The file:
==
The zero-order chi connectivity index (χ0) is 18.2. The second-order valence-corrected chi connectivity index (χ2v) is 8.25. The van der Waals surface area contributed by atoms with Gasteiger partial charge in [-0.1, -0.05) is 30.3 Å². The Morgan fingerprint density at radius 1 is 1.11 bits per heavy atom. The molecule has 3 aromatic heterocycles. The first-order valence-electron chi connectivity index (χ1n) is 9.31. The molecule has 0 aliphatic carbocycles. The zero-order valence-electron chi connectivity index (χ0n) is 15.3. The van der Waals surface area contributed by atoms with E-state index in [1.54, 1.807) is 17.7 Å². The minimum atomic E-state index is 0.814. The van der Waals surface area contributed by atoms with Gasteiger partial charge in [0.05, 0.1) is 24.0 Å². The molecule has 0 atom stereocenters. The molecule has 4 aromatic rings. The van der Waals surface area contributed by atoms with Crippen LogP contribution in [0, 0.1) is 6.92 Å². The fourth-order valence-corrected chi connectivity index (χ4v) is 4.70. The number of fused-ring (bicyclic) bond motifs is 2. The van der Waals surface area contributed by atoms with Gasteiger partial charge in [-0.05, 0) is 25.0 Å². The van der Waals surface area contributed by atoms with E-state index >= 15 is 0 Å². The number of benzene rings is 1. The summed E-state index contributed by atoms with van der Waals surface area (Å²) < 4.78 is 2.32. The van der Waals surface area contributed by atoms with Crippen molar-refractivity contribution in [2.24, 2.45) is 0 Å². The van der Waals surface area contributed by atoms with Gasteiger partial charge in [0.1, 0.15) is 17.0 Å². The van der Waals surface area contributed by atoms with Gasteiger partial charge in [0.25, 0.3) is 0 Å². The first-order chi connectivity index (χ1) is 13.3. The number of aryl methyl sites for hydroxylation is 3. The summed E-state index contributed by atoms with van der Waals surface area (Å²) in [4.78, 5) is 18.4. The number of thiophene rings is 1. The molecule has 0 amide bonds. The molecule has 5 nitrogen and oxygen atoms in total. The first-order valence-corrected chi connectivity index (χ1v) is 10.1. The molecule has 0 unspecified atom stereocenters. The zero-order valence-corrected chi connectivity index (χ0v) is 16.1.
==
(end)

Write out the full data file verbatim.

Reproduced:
The zero-order chi connectivity index (χ0) is 18.2. The second-order valence-corrected chi connectivity index (χ2v) is 8.25. The van der Waals surface area contributed by atoms with Gasteiger partial charge in [-0.1, -0.05) is 30.3 Å². The Morgan fingerprint density at radius 1 is 1.11 bits per heavy atom. The molecule has 3 aromatic heterocycles. The first-order valence-electron chi connectivity index (χ1n) is 9.31. The molecule has 0 aliphatic carbocycles. The zero-order valence-electron chi connectivity index (χ0n) is 15.3. The van der Waals surface area contributed by atoms with E-state index in [1.54, 1.807) is 17.7 Å². The minimum atomic E-state index is 0.814. The van der Waals surface area contributed by atoms with Gasteiger partial charge in [0.05, 0.1) is 24.0 Å². The molecule has 0 atom stereocenters. The molecule has 4 aromatic rings. The van der Waals surface area contributed by atoms with Crippen LogP contribution in [0, 0.1) is 6.92 Å². The fourth-order valence-corrected chi connectivity index (χ4v) is 4.70. The number of fused-ring (bicyclic) bond motifs is 2. The van der Waals surface area contributed by atoms with Gasteiger partial charge in [-0.05, 0) is 25.0 Å². The van der Waals surface area contributed by atoms with E-state index >= 15 is 0 Å². The number of benzene rings is 1. The summed E-state index contributed by atoms with van der Waals surface area (Å²) < 4.78 is 2.32. The van der Waals surface area contributed by atoms with Crippen molar-refractivity contribution in [2.24, 2.45) is 0 Å². The van der Waals surface area contributed by atoms with Gasteiger partial charge in [0.1, 0.15) is 17.0 Å². The van der Waals surface area contributed by atoms with Gasteiger partial charge in [0.25, 0.3) is 0 Å². The first-order chi connectivity index (χ1) is 13.3. The number of aryl methyl sites for hydroxylation is 3. The summed E-state index contributed by atoms with van der Waals surface area (Å²) in [4.78, 5) is 18.4. The number of thiophene rings is 1. The molecule has 0 amide bonds. The molecule has 5 nitrogen and oxygen atoms in total. The first-order valence-corrected chi connectivity index (χ1v) is 10.1. The molecule has 0 unspecified atom stereocenters. The zero-order valence-corrected chi connectivity index (χ0v) is 16.1.